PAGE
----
Iowa City small business owners shift to online platforms as the pandemic continues

Iowa-based artists and owners of small businesses have adapted to sell their hand-made products during the COVID-19 pandemic.

In+this+diptych+Jazsmine+VanPelt+%28left%29+and+Erica+Gooding+%28right%29+pose+for+a+portrait.+VanPelt+is+a+University+of+Iowa+freshman+and+owner+of+The+Grove+Village.+Gooding+is+the+owner+of+Artisan+Jewelry.+

Ayrton Breckenridge

In this diptych Jazsmine VanPelt (left) and Erica Gooding (right) pose for a portrait. VanPelt is a University of Iowa freshman and owner of The Grove Village. Gooding is the owner of Artisan Jewelry.

Sabine Martin, News Reporter


Full of nerves, University of Iowa freshman Jazsmine VanPelt woke up at 6 a.m. last Friday. They immediately checked their sales after launching their small business online the night before. VanPelt was shocked to see over a dozen orders from across the country – and even as far away as Sudan, they said.

“I was super nervous, but you always have to have enough faith in yourself,” VanPelt said. “It is super exciting because my art is about to be hanging out in other people’s homes and it will be all over the United States.”

VanPelt is one of many Iowa City artists who have continued to run small businesses during the COVID-19 pandemic. Their business, The Grove Village, sells Van Pelt’s original art prints, pins, and stickers.

Growing up in Iowa City, VanPelt said they have been inspired by artists that they met throughout high school. VanPelt said they have worked for years to find their personal art style. VanPelt’s art is inspired by nature and includes symbols of mushrooms and other mythical creatures.

“I have seen so many extremely talented artists who come and go from Iowa City,” they said.

Products from The Grove Village sit on a table in the Old Capitol Town Center on March 2. The owner of The Grove Village and University of Iowa Freshman, Jazsmine VanPelt, said, “I want to share my art with people and it’s kind of fun.” (Ayrton Breckenridge)

As a full-time student, VanPelt independently runs their business online by packaging and shipping all orders from their parent’s Iowa City home.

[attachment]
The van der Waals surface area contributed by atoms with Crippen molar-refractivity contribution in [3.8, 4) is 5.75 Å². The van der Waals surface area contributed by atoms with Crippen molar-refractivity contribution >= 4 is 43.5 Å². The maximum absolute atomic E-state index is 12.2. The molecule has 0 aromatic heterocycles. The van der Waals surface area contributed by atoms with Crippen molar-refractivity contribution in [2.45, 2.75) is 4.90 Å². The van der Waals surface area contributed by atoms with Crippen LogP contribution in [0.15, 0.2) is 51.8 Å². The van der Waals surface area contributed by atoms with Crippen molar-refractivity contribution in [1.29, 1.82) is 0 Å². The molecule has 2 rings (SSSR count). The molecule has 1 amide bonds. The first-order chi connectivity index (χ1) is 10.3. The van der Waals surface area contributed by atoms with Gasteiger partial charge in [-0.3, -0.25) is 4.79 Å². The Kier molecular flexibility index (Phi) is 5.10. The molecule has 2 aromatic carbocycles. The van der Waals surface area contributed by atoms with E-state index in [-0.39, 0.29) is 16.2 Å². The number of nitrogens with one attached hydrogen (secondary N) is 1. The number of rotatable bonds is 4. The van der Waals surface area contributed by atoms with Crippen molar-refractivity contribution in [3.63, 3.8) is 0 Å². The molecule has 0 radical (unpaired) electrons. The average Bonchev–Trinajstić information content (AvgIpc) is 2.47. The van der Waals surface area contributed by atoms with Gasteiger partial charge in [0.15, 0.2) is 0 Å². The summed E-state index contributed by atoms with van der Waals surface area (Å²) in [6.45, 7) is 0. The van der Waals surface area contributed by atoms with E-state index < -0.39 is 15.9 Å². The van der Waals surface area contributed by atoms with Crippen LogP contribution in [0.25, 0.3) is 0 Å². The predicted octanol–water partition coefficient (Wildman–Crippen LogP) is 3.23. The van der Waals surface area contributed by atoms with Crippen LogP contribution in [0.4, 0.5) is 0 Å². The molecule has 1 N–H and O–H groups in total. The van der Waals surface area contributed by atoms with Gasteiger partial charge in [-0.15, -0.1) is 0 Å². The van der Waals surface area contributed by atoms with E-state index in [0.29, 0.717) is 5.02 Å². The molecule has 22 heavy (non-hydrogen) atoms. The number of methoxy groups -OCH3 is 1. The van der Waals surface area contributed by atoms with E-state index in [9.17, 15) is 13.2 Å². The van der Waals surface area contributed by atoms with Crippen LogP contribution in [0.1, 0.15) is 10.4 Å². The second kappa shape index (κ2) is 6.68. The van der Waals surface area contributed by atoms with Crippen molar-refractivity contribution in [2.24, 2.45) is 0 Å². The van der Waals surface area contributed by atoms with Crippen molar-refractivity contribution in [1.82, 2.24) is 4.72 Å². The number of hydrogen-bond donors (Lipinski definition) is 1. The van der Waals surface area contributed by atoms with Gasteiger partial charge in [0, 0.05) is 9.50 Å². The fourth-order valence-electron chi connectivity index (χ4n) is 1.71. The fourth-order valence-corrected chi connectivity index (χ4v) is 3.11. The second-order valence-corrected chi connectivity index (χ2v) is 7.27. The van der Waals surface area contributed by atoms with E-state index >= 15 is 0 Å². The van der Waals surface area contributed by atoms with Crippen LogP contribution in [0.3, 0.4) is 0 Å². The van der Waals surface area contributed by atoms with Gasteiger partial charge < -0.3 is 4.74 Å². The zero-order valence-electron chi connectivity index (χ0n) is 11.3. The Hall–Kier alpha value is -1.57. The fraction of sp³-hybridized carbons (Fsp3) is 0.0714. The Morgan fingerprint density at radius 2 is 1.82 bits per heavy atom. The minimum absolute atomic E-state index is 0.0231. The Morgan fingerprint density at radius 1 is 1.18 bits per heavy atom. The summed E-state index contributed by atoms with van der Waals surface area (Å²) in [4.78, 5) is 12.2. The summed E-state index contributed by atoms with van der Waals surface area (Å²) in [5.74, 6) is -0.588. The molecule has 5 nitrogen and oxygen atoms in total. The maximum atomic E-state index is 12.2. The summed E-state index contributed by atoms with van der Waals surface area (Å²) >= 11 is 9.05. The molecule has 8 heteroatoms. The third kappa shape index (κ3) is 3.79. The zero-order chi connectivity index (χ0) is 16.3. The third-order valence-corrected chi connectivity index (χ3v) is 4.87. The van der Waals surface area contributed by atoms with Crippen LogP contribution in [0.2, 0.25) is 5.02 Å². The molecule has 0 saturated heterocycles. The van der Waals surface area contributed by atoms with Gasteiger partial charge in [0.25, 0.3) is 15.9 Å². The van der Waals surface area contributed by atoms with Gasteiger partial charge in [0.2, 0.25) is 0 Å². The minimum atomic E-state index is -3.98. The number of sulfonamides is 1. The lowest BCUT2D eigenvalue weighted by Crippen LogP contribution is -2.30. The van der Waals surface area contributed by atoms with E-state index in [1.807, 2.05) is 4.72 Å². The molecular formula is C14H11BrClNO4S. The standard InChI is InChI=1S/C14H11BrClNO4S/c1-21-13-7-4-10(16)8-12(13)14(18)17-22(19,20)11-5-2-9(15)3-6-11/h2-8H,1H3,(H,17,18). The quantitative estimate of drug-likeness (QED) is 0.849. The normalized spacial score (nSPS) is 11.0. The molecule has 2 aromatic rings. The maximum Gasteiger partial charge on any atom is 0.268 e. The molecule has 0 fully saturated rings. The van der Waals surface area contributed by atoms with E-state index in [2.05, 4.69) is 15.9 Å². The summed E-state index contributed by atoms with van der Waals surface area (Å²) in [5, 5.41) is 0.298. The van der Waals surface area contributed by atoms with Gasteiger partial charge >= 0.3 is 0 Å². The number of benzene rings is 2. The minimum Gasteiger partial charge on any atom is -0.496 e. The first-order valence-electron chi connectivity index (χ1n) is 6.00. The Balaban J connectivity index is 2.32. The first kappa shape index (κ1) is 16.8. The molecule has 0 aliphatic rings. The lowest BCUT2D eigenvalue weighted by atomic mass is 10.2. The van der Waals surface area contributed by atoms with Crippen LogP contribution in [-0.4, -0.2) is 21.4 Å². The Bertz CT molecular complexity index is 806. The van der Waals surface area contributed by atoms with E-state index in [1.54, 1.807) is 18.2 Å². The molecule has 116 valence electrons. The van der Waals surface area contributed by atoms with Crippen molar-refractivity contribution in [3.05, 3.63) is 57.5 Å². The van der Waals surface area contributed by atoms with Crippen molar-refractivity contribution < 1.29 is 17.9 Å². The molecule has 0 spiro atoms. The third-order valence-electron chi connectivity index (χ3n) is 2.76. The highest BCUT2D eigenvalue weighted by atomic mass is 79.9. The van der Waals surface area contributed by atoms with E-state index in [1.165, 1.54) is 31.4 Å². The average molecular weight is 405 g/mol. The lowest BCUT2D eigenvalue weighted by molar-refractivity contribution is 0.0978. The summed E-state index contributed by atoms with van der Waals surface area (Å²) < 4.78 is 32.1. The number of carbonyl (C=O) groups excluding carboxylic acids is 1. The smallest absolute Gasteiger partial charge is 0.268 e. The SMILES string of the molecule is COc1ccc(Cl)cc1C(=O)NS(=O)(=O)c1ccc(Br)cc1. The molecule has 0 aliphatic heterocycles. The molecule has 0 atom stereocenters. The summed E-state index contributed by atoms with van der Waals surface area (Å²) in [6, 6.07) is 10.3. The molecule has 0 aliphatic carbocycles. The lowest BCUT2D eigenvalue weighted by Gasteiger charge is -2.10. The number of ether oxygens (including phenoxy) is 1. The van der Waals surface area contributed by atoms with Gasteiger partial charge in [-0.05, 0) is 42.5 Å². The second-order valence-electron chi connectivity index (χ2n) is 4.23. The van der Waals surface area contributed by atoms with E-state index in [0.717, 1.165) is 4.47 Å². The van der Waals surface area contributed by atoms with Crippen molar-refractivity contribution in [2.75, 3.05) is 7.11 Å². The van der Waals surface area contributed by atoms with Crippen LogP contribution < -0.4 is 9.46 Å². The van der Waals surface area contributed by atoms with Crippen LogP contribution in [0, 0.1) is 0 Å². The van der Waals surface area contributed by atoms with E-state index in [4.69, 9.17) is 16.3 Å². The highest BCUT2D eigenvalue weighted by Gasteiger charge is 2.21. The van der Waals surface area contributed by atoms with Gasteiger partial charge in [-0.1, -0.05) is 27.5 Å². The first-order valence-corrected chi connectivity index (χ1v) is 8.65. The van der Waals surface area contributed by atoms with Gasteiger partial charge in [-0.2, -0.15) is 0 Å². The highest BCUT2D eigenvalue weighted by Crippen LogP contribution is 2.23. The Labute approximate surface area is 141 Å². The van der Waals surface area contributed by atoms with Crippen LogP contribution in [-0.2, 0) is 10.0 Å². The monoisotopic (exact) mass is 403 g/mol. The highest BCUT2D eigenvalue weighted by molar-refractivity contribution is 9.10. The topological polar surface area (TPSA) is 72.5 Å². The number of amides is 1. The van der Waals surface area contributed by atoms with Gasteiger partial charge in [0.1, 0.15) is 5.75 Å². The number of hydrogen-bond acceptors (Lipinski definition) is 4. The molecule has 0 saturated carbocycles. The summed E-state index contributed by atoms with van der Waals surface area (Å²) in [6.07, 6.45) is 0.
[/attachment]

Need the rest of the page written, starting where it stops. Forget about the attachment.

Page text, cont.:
“Other than selling art and being a student, I also have a job outside of selling art, so it definitely can get hard to manage time with all of that,” VanPelt said.

VanPelt said other than their online shop, Twitter and other social media platforms are helpful to advertise their artwork during the COVID-19 pandemic.

“Social media has been a big influence for my business sales. A lot of my purchases and people who support me are from social media,” VanPelt said

Another artist, Erica Gooding, who also grew up in Iowa City, has owned her small jewelry business for the last 12 years.

Other than jewelry making, Gooding said she works with COVID-19 patients several days a week as a nurse at the University of Iowa Hospitals and Clinics.

“I had someone see something I was wearing and they suggested that I try to get into a little craft show,” Gooding said. “I thought, ‘Why not?’, so I applied and got in.”

The motto of Gooding’s business, Artisan Jewelry by Erica Gooding, is “handmade with love and a blow torch.” Gooding said she makes jewelry out of raw materials and uses techniques to manipulate the appearance of them.

Since the beginning of the pandemic, Gooding said she has made her store website more accessible for shopping online and promotes her products on social media. Gooding

Products from Artisan Jewelry sit on a table in the Old Capitol Town Center on March 2. The owner of Artisan Jewelry, Erica Gooding, said, “I’m really excited to get back out to the summer art festivals.” (Ayrton Breckenridge)

normally sells her jewelry at art shows, but she said many were canceled or hosted online this year.

“There is really no way to compare doing a live event with vending at an online event,” Gooding said. “At a show, people go there to support artists and to purchase things. I think for everyone who makes handmade products, online is more difficult.”

Gooding said independently running a small business calls for a strong support system.

“I think anyone who is wanting to start their own business will have to consider where they can get help from, because it is hard to do it alone,” Gooding said. “I have met some really amazing small business owners who are a tribe of support for me.”

Small business owner Julie Chapman said she has also had to refrain from art shows to sell her artwork. Chapman grew up in Iowa City, and her card business, Sweet Julie Marie, includes Iowa-inspired illustrations and whimsical calligraphy.

Chapman said she looks forward to continuing to attend art shows after COVID-19.

“I hope to continue growing and to sell my work at shops and boutiques once things have opened up,” she said. “I am ready to get back into it for my own fun and goals.”

In January 2020, the U.S. Small Business Administration issued a disaster declaration in Iowa up until the end of last year. The declaration granted small businesses that were impacted by the pandemic to apply for low-interest loans.

Supporting a small business helps support a dream, Chapman said.

“If it’s a handmade item, that person is putting their time and efforts into their business,” Chapman said. “You can feel good knowing the money you spend goes right back into the community.”

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